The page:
SEC Chairman Criticizes Required Disclosures on Environmental and Social Matters
Expressing his opinions last month about environmental, social and governance (“ESG”) reporting, Securities and Exchange Commission (“SEC”) chairman Jay Clayton declared that public companies should not have to disclose ESG information in a standardized format. Clayton particularly opposed public companies’ use of ESG standards from organizations such as the Global Reporting Initiative. He said while third-party ESG standards may allow for comparability among companies, they should not require issuers to follow such frameworks to comply with SEC rules. Clayton noted each company and sector has its own situations unlikely to fit within a standard framework.
Clayton shared his thoughts in front of the SEC’s Investor Advisory Group. Highlighted in his remarks were two principles for the investor advisory panel to remember. First, to comply with SEC disclosure rules, Clayton said companies should focus on providing material disclosures to help investors make sound investment and voting decisions based on a company’s particular situation. Second, investment advisers have a fiduciary duty to act in their clients’ best interest.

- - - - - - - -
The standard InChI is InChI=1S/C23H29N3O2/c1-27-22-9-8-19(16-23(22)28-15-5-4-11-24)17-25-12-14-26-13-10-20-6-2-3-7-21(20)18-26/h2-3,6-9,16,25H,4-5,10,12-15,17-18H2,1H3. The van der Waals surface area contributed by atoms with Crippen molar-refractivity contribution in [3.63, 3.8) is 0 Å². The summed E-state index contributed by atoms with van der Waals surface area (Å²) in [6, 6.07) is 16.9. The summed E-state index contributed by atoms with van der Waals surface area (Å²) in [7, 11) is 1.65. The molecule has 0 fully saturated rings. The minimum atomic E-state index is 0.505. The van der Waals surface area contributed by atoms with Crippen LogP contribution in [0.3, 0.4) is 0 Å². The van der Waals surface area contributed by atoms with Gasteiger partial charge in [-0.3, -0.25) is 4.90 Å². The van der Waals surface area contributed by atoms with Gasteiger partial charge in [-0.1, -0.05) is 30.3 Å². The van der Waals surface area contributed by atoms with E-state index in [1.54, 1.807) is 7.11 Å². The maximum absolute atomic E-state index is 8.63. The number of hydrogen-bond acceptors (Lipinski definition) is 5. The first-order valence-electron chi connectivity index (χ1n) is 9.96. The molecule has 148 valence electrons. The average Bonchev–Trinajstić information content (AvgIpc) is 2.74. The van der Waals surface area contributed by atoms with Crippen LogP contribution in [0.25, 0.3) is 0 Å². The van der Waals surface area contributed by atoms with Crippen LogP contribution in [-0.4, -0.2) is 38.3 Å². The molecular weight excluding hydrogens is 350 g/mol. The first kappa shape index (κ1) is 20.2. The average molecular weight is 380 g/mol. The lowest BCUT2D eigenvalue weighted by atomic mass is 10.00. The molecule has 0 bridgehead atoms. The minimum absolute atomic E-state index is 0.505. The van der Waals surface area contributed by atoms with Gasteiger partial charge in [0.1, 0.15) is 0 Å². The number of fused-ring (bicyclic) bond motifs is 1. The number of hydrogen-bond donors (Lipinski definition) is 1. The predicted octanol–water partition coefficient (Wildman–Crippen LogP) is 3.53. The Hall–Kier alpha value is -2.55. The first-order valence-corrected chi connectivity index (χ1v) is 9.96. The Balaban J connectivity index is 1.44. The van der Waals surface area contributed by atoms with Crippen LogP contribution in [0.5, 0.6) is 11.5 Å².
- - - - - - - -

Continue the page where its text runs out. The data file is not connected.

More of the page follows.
Despite Clayton’s arguments against requiring ESG disclosures, he stressed that such standards have value. Clayton remarked that sometimes, ESG standards add value similarly to non-GAAP financial measures and key performance indicators.
Business groups that oppose disclosure requirements about ESG issues are likely to support Clayton’s viewpoints. Such groups want the SEC to concentrate on providing the average investor material information and not placate special interest groups. They also consider sustainability information as specialized data irrelevant to most investors and has no impact on financial performance.